One summer Svetlana's sister, Natasha, who long ago married a man in Leningrad and moved away, returned for a visit. She was appalled that after ten years Svetlana still had no bed. After all, Svetlana was strong of hand and skilled with tools and one of the best machinists at the bed factory. "My dear sister," Natasha said. "You have not been thinking correctly. It is very easy to have a bed. Each day you must steal one piece of bed from the parts bins at the factory and smuggle it home. And after a week or two you must assemble the parts. Then you will have a bed. And you will never again sleep on the floor."
Svetlana listened closely. "My dear sister," she sighed. "It is you who are not thinking correctly. We have tried this many times. We have stolen the bed parts and carried them home. We have assembled them in the room. And every time, after we finish, we discover that instead of a bed we have an automatic Kalashnikov."
 
2020-08-28 4:55:31 PM  
Remember when they invaded Mendocino?

external-content.duckduckgo.comView Full Size
 
2020-08-28 4:57:24 PM  

dothemath: CarnySaur: Shouldn't NORAD be tracking Santa Claus?  He's the real threat.

They say hes not coming to your house this year because you broke that lamp.


He's not going from what carnysaur did to that Woman's World magazine.
 
2020-08-28 4:57:57 PM  

Schlubbe: Didn't they say when it was off Syria that aircraft launched from their 'carrier' had to land at airbases because they couldn't land back on the ship?

Maybe it needs a classification that differentiates it from what we commonly call an aircraft carrier. It does carry aircraft, so, technically...


Technically it's a "heavy aircraft-carrying cruiser."

It's heavy, cruises, and carries aircraft around. No one said anything about recovering them. Seems fine to me.
 
2020-08-28 5:00:17 PM  

BumpInTheNight: There is a story about a Russian worker who toiled away in a heavily guarded military factory, each day he and the rest had to submit to being searched on the way out. One day on his way out he had a wheel barrel


There seems to have been an issue translating from the original Russian.
 
2020-08-28 5:03:42 PM  
Why were we not warned of this? Didn't Sara Palin see them leave port?
 
2020-08-28 5:06:13 PM  

dothemath: BumpInTheNight: Schlubbe: dothemath: Their one barely functional carrier was really great at flinging airplanes into the ocean.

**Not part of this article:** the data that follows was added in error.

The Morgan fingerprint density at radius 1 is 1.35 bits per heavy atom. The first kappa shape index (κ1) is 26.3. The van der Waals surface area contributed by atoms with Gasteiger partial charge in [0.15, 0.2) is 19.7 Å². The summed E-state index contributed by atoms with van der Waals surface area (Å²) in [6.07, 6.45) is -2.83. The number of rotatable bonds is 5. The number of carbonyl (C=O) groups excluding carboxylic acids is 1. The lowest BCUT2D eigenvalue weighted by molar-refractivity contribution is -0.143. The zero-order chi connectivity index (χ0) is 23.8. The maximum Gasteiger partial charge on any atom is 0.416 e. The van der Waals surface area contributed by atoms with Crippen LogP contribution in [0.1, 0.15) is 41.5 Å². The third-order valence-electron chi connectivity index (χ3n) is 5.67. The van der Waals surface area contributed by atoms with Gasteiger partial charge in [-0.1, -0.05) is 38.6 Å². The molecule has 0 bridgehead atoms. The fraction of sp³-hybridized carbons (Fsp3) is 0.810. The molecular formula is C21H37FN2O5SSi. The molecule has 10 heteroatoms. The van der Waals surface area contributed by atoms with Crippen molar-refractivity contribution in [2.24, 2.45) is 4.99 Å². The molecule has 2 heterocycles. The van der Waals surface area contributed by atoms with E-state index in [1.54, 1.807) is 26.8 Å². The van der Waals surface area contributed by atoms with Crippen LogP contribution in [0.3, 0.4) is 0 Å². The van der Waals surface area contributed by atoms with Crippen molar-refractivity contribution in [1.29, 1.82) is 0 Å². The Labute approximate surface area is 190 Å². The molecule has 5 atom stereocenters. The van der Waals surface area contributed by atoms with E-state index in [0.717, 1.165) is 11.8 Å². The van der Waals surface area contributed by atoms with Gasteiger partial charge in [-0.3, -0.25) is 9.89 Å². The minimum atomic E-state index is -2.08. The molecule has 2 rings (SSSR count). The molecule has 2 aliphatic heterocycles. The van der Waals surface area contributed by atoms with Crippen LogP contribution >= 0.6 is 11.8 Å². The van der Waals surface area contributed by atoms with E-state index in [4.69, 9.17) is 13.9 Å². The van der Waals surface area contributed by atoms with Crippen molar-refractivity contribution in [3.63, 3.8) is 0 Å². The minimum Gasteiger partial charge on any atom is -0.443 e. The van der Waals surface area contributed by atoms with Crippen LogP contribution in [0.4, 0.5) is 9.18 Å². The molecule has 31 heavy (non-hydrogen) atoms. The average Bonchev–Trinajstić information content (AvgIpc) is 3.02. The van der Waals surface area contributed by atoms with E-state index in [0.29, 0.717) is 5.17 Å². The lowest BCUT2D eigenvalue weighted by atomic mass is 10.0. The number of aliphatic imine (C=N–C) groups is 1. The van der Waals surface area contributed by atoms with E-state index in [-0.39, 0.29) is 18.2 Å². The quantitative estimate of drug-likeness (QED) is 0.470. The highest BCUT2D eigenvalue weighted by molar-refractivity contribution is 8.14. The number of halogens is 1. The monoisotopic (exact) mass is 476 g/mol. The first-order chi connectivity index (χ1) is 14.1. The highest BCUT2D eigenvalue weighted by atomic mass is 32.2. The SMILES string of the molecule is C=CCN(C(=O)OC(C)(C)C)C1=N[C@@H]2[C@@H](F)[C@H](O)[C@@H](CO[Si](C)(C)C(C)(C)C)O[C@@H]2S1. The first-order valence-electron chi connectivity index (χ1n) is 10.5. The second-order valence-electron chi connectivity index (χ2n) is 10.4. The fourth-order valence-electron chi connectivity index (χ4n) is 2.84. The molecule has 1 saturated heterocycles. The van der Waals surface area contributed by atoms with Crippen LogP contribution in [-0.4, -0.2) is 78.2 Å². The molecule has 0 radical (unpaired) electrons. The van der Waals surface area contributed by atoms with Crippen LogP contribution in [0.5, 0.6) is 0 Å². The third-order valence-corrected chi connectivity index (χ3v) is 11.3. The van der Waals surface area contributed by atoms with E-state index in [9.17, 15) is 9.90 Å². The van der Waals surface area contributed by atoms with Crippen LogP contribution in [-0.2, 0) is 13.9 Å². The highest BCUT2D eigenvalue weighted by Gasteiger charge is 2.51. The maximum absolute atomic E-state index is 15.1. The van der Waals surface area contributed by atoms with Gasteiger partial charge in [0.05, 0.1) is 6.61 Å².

When it wasnt being towed around by a tugboat.

Before it caught on fire.

Didn't they say when it was off Syria that aircraft launched from their 'carrier' had to land at airbases because they couldn't land back on the ship?

Maybe it needs a classification that differentiates it from what we commonly call an aircraft carrier. It does carry aircraft, so, technically...

There is a story about a Russian worker who toiled away in a heavily guarded military factory, each day he and the rest had to submit to being searched on the way out.  One day on his way out he had a wheel barrel full of discarded straw and the guards demands to search it to make sure there wasn't anything buried under neath.  When they were satisfied he wasn't hiding anything in the straw they finally let him pass.

He'd do this every couple days and each time the suspicious guards would dig through the straw but never found anything, they were sure he was up to something though.  Finally one day a guard was there by himself, as he was searching through the straw he mentioned it was his last day at that post and asked the worker to let him in on what he was stealing and how he was hiding it.

"I'm stealing wheel barrels." winked the worker as he continued his walk home.

Maybe the point was to get those planes into the region and have an excuse to keep them there.

Every day Svetlana Vladimirovna works a long shift at the machining factory beside the smelter at the edge of her city in central Russia. The factory makes the best beds in the Soviet Union, all of them of exceptionally fine steel. But no one in Svetlana's city, including Svetlana, has a bed. This is an unfortunate but perfectly understandable matter of policy. The comrades who run the factory, and who have designed such magnificent and marvelous beds, better than any beds in America, have decided in the spirit of the revolution and correct socialist principles that they must give beds first to all of the hospitals, and to the army, and to the universities, and to the collective farms, and to many other important institutions necessary for the people and the government in the world's most rapidly and inevitably advancing socialist society. To do this, the factory must work round the clock. Three shifts a day. And only rarely stopping on holidays. It is understood that the workers need beds. But it is not yet the workers' turn. Only recently did the cosmonauts receive beds!